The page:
After things had quieted down, I returned to the house to resume my conversation, and to repeat my assurances to the young lady secretary, but I found a polite note tacked to the table-cloth, requesting that her trunk be forwarded the next day. She had not waited for further conviction as to the safety of her new position.
On investigation, I learned that a fire had started in the tool-house from some cause unknown, and had proceeded long enough to get one side of the interior of the building well ablaze. As there were five gallons of denatured alcohol in the place, and the same quantity of gasoline, and about ten pounds of sulphuric ether, it is probable that one of these had become heated and, bursting, set free a lot of vapor which, mixing with the atmosphere, exploded. There were also in the building about thirty pounds of finely pulverized aluminum, ten pounds of magnesium powder and other ingredients for flashlight powders, with which I intended to conduct experiments. As these materials were not mixed, they were not explosive, but their combustion was what produced the wonderful light when the explosion occurred. The result was not like that from an explosion of dynamite, in which case the building would have been literally blown to fragments, but, as is usual in gas explosions, the roof of the building was lifted up, the sides thrown out, and the roof dropped in. Even the front door of the building, charred from the initial fire, was found otherwise intact.
While sitting on the porch of my house on Lake Hopatcong, dictating this story to my stenographer, and when I had arrived at this point, she suddenly called to me, “Look!” pointing her finger across the Lake to a huge column of smoke going up from the Atlas Powder Works, and mushrooming out into the sky. The direct distance is about three miles, but it seemed quite a long time before we felt the shock and heard the sound. Although the sound was loud and the shock considerable, the sound was much louder and the shock much heavier even at longer distances in several directions, owing, I imagine, to the difference in the underlying strata of earth.
As I learned later, the explosion took place at one of the packing houses, which carried another packing house with it, together with a nitroglycerin storehouse, so that about ten tons of dynamite, or its equivalent, went up in that column of smoke. I understand that seven men were killed, and about twice as many injured. It was the largest and most destructive explosion that had ever occurred at those works.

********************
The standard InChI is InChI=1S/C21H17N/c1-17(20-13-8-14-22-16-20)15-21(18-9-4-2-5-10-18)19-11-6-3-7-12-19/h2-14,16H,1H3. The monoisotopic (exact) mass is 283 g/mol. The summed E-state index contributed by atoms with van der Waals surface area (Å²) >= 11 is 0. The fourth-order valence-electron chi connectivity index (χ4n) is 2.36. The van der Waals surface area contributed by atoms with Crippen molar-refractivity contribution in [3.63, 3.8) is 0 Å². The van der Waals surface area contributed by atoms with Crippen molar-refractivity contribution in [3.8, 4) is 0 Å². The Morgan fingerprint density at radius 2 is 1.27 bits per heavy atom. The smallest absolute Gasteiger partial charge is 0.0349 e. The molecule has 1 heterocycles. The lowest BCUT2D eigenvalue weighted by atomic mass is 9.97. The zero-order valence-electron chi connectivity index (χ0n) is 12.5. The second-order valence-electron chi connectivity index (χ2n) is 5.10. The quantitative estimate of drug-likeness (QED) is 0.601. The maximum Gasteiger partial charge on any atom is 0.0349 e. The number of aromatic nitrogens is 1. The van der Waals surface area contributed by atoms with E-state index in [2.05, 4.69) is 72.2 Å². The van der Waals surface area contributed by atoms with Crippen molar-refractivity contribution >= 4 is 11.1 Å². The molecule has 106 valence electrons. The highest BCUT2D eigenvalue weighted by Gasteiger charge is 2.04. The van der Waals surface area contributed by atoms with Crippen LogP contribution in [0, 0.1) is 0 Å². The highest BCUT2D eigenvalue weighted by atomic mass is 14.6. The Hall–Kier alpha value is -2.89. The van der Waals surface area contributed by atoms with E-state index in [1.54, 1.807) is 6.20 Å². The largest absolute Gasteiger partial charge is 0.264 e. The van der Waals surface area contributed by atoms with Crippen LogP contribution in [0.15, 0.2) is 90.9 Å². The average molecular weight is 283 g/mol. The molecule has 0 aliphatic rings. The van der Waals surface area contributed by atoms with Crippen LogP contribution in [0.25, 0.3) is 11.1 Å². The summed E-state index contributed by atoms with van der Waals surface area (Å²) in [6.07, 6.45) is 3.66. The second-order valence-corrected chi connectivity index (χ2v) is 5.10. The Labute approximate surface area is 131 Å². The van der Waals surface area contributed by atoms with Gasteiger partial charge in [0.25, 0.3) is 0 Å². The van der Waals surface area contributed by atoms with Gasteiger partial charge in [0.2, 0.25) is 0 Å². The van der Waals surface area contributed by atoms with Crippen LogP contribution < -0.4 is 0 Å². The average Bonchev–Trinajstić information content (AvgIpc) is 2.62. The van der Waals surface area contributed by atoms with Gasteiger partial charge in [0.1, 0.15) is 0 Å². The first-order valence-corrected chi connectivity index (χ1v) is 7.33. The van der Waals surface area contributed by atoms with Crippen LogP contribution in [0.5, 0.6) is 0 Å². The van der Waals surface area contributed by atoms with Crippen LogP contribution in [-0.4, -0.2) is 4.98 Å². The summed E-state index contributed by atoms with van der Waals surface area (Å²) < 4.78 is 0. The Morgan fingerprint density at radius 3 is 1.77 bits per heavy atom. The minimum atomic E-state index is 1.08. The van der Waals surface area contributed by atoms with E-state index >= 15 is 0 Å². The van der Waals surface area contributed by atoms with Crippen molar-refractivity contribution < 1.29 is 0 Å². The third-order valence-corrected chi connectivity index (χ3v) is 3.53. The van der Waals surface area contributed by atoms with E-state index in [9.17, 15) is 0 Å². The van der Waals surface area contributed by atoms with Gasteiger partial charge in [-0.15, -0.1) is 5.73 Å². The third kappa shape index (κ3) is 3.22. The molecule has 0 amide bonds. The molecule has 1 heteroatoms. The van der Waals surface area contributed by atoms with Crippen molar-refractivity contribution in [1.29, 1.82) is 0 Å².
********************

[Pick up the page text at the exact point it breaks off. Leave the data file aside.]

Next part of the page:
WHEN THE WASH VANISHED
I was once invited to speak at a County Fair at Pittsfield, Massachusetts, where I used to live when in the publishing business. My subject was Explosive Materials and Their Use in Warfare.
The management was especially desirous that I should give my auditors some sort of spectacular demonstration, to show what explosives would do. A platform was erected in an open field, and I had an arena roped off at the rear of the platform about fifty feet wide, and running back several hundred feet. In the rear portion of this arena I buried several sticks of dynamite, and connected them with an exploder and a battery on the platform.
Also, I brought several cotton bosom-shirts, several cotton undershirts, half-a-dozen handkerchiefs, a couple of towels, half-a-dozen pairs of cotton socks, and as many cheap cotton collars and cuffs. These I had immersed in a concentrated mixture of nitric and sulphuric acids, converting them all into guncotton. Then I washed and soaked the acid out of them, and dried them.
I stretched a clothes-line from the speaker’s platform to a distance of about thirty feet to my right, and on this I hung my guncotton clothes, only a few feet away from the front of the audience.
There were, perhaps, a thousand people massed in front of me, crowding up close, that nothing should miss them. I made a brief talk on the nature and use of explosives, and burned some smokeless powder under water, and then I touched off the dynamite in the rear of the field, which made a very pretty showing.
The audience was very curious about that wash. That I should have hung my linen out to dry on that occasion they thought was very peculiar taste, to say the least; and some of them did not hesitate to say that they considered it very bad taste.
I then said to the audience that I must beg their pardon for displaying my underwear as I had done; that I appreciated the fact that it was an unsightly display, and, to accommodate them, I would immediately proceed to get it out of sight. I then touched it off with an electrical igniter, and that laundry disappeared in one great bright flash of flame.
There happened to be in my audience an ingenious fellow with some knowledge of chemistry, who was a noted wag and practical joker. Taking the hint from my nitrated laundry, he nitrated a cotton handkerchief and sent it to the Chinese laundry with the rest of his wash.
When he called for his clothes, he found John Chinaman with his right arm in a sling. However, John was all smiles, and apologized for the absence of the one handkerchief, but said nothing more about it.
A short time after the fellow had put on his clean underwear, he developed a very severe case of prickly heat, followed, a little later, by a sensation like that of needles being stuck into his body over the entire surface. Anyone who has taken a bite of a wild Indian turnip knows what that sensation is. The Chinaman had charged his customer’s garments with a preparation extracted from a Chinese variant of the Indian turnip. It took a couple of weeks, with the aid of a physician, for the wag to recover from the little unpleasantness which the Chinaman had inflicted upon him.